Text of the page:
Instead of an independent ministry, an LEPL Agency was established under the Ministry of Health – the IDPs, Eco-Migrants and Livelihood Agency. With this decision, the government once again stressed that the issue of IDPs does not have a high political priority and the policy aimed at them is limited to providing certain social services and needs, which is also flawed and incomplete.
It is noteworthy that the only ministry that was abolished within the framework of the so-called “small government” concept was the Ministry of Internally Displaced Persons, which indicates that the multi-layered problems of IDPs are less of a priority for the government.
The government of the Autonomous Republic of Abkhazia, which has low public confidence, is unable to represent the interests of IDPs. This problem once again became evident when David Patsatsia was appointed as the representative of the Autonomous Republic of Abkhazia and was involved in the communication processes with the residents of the sanatorium.
Unfortunately, IDPs are not seen by the state not as citizens with a political agency, but as beneficiaries whose issues can be managed by minor technocratic involvement.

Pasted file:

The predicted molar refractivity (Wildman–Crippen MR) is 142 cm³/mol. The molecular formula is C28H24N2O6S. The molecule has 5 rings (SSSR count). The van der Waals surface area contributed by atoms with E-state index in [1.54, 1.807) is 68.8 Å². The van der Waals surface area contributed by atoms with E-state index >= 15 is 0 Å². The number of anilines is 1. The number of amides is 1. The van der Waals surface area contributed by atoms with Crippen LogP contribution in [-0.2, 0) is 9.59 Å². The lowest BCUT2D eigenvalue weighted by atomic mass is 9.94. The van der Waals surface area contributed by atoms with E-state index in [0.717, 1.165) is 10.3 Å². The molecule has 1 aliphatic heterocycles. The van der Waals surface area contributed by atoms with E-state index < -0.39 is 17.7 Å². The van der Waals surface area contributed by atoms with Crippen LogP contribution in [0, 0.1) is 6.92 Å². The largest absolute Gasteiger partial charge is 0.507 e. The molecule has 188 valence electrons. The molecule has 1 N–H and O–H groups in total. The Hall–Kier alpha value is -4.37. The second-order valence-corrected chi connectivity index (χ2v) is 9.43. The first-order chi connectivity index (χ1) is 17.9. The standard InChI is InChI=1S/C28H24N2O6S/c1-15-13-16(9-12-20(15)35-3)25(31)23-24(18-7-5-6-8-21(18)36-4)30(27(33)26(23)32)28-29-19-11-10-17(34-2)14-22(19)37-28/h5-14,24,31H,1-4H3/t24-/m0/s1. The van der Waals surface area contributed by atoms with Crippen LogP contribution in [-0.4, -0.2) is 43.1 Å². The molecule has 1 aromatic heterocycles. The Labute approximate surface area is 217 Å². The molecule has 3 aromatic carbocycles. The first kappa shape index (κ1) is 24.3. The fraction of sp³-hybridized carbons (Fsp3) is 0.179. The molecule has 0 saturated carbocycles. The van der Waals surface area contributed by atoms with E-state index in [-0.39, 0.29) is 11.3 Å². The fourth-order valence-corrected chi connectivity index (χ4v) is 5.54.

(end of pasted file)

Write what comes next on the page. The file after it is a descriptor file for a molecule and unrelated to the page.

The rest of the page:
It is clear that such policies towards IDPs affect the process of peaceful transformation of the conflict, which fails to show due treatment and high interest in the victims of the conflict and misses the special potential that IDPs may have in the process of building trust and reconciliation.
We once again want to stress the responsibility of the state to ensure the residents of the sanatorium residents with the safe and decent living conditions as soon as possible, and call on the government and the relevant agencies to:
- Immediately ensure an immediate resettlement of the IDPs living in the sanatorium to a safe and an adequate housing;
- Unconditionally prioritize the interests of the people living in this building and to provide them with decent housing as soon as possible;
- Proactively, as a result of close cooperation between the central and municipal authorities, conduct a study of the situation and the needs of the IDPs living in various facilities facing security risks and their timely resettlement through the creation of appropriate alternatives.
- Discuss better institutional ways and mechanisms for representing IDPs’ needs, interests and concerns.
- Social Justice Center
- Democratic Research Institute (DRI)
- Human Rights Center (HRC)
- Georgian Young Lawyers Association (GYLA)
- Open Society Foundation
- Rights Georgia
- Women’s Fund “Sokhumi”
- International Partnership for Human Rights
- Institute for the Study of Nationalism and Conflict (ISNC)